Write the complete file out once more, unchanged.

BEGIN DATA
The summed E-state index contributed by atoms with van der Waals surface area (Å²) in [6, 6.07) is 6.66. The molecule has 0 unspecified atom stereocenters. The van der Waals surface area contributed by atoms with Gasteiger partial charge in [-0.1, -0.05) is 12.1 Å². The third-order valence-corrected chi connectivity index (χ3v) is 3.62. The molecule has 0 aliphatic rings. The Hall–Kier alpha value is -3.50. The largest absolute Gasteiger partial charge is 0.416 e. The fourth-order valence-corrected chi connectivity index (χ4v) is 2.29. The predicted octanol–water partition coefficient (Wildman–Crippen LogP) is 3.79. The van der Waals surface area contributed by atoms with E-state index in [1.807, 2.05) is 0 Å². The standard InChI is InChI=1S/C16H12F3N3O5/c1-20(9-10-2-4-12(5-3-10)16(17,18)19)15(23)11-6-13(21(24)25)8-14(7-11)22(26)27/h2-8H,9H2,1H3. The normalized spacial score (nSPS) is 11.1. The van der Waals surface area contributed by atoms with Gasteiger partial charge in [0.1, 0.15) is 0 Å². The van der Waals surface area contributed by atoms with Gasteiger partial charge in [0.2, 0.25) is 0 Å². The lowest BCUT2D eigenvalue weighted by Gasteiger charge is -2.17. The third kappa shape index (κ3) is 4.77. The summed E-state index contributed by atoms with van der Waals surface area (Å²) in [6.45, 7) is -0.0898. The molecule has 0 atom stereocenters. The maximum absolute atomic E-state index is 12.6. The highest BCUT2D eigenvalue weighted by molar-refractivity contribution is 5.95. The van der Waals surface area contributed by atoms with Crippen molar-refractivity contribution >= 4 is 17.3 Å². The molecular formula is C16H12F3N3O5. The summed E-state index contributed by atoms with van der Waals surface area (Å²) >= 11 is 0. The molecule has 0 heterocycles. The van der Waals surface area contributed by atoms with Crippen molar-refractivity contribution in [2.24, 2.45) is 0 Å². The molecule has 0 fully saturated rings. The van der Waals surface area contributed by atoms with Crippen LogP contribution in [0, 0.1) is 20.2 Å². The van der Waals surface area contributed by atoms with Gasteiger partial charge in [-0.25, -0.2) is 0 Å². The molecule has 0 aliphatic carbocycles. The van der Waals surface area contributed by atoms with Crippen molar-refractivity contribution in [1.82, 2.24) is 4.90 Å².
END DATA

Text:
The summed E-state index contributed by atoms with van der Waals surface area (Å²) in [6, 6.07) is 6.66. The molecule has 0 unspecified atom stereocenters. The van der Waals surface area contributed by atoms with Gasteiger partial charge in [-0.1, -0.05) is 12.1 Å². The third-order valence-corrected chi connectivity index (χ3v) is 3.62. The molecule has 0 aliphatic rings. The Hall–Kier alpha value is -3.50. The largest absolute Gasteiger partial charge is 0.416 e. The fourth-order valence-corrected chi connectivity index (χ4v) is 2.29. The predicted octanol–water partition coefficient (Wildman–Crippen LogP) is 3.79. The van der Waals surface area contributed by atoms with E-state index in [1.807, 2.05) is 0 Å². The standard InChI is InChI=1S/C16H12F3N3O5/c1-20(9-10-2-4-12(5-3-10)16(17,18)19)15(23)11-6-13(21(24)25)8-14(7-11)22(26)27/h2-8H,9H2,1H3. The normalized spacial score (nSPS) is 11.1. The van der Waals surface area contributed by atoms with Gasteiger partial charge in [0.1, 0.15) is 0 Å². The van der Waals surface area contributed by atoms with Gasteiger partial charge in [0.2, 0.25) is 0 Å². The lowest BCUT2D eigenvalue weighted by Gasteiger charge is -2.17. The third kappa shape index (κ3) is 4.77. The summed E-state index contributed by atoms with van der Waals surface area (Å²) in [6.45, 7) is -0.0898. The molecule has 0 atom stereocenters. The maximum absolute atomic E-state index is 12.6. The highest BCUT2D eigenvalue weighted by molar-refractivity contribution is 5.95. The van der Waals surface area contributed by atoms with Crippen molar-refractivity contribution >= 4 is 17.3 Å². The molecular formula is C16H12F3N3O5. The summed E-state index contributed by atoms with van der Waals surface area (Å²) >= 11 is 0. The molecule has 0 heterocycles. The van der Waals surface area contributed by atoms with Crippen molar-refractivity contribution in [2.24, 2.45) is 0 Å². The molecule has 0 fully saturated rings. The van der Waals surface area contributed by atoms with Crippen LogP contribution in [0, 0.1) is 20.2 Å². The van der Waals surface area contributed by atoms with Gasteiger partial charge in [-0.25, -0.2) is 0 Å². The molecule has 0 aliphatic carbocycles. The van der Waals surface area contributed by atoms with Crippen molar-refractivity contribution in [1.82, 2.24) is 4.90 Å².